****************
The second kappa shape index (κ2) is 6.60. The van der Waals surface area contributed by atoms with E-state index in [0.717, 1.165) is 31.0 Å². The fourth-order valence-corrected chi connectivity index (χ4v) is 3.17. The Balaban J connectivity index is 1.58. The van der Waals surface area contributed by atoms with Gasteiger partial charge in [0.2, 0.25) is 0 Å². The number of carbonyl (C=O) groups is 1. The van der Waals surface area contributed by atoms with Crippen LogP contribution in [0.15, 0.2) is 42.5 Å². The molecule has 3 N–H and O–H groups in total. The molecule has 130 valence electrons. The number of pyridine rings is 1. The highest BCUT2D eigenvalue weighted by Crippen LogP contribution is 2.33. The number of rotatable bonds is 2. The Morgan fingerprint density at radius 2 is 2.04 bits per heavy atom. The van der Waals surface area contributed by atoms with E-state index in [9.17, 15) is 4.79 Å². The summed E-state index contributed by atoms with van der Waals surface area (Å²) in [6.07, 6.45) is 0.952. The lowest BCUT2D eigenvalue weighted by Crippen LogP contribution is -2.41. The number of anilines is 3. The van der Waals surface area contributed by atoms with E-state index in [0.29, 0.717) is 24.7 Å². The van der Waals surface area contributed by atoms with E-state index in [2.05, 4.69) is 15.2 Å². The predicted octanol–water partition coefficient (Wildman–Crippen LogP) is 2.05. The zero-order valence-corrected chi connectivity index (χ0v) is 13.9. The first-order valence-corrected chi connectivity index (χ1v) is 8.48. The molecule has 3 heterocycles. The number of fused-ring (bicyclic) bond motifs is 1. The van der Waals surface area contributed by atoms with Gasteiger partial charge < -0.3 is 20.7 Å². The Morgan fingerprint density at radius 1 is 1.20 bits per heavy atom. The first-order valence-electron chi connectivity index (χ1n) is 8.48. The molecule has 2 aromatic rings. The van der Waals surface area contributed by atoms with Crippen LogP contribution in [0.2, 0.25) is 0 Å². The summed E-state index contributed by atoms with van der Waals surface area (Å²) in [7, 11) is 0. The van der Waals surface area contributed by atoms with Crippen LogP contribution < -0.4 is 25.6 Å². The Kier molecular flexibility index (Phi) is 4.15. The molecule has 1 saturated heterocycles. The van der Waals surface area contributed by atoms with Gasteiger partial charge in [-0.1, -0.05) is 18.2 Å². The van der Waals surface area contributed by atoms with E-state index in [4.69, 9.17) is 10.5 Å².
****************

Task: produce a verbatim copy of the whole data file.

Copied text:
The second kappa shape index (κ2) is 6.60. The van der Waals surface area contributed by atoms with E-state index in [0.717, 1.165) is 31.0 Å². The fourth-order valence-corrected chi connectivity index (χ4v) is 3.17. The Balaban J connectivity index is 1.58. The van der Waals surface area contributed by atoms with Gasteiger partial charge in [0.2, 0.25) is 0 Å². The number of carbonyl (C=O) groups is 1. The van der Waals surface area contributed by atoms with Crippen LogP contribution in [0.15, 0.2) is 42.5 Å². The molecule has 3 N–H and O–H groups in total. The molecule has 130 valence electrons. The number of pyridine rings is 1. The highest BCUT2D eigenvalue weighted by Crippen LogP contribution is 2.33. The number of rotatable bonds is 2. The Morgan fingerprint density at radius 2 is 2.04 bits per heavy atom. The van der Waals surface area contributed by atoms with E-state index in [9.17, 15) is 4.79 Å². The summed E-state index contributed by atoms with van der Waals surface area (Å²) in [6.07, 6.45) is 0.952. The lowest BCUT2D eigenvalue weighted by Crippen LogP contribution is -2.41. The number of anilines is 3. The van der Waals surface area contributed by atoms with E-state index in [0.29, 0.717) is 24.7 Å². The van der Waals surface area contributed by atoms with E-state index in [2.05, 4.69) is 15.2 Å². The predicted octanol–water partition coefficient (Wildman–Crippen LogP) is 2.05. The zero-order valence-corrected chi connectivity index (χ0v) is 13.9. The first-order valence-corrected chi connectivity index (χ1v) is 8.48. The molecule has 3 heterocycles. The number of fused-ring (bicyclic) bond motifs is 1. The van der Waals surface area contributed by atoms with Gasteiger partial charge < -0.3 is 20.7 Å². The Morgan fingerprint density at radius 1 is 1.20 bits per heavy atom. The first-order valence-electron chi connectivity index (χ1n) is 8.48. The molecule has 2 aromatic rings. The van der Waals surface area contributed by atoms with Crippen LogP contribution in [0.2, 0.25) is 0 Å². The summed E-state index contributed by atoms with van der Waals surface area (Å²) in [7, 11) is 0. The van der Waals surface area contributed by atoms with Crippen LogP contribution < -0.4 is 25.6 Å². The Kier molecular flexibility index (Phi) is 4.15. The molecule has 1 saturated heterocycles. The van der Waals surface area contributed by atoms with Gasteiger partial charge in [-0.1, -0.05) is 18.2 Å². The van der Waals surface area contributed by atoms with E-state index in [4.69, 9.17) is 10.5 Å².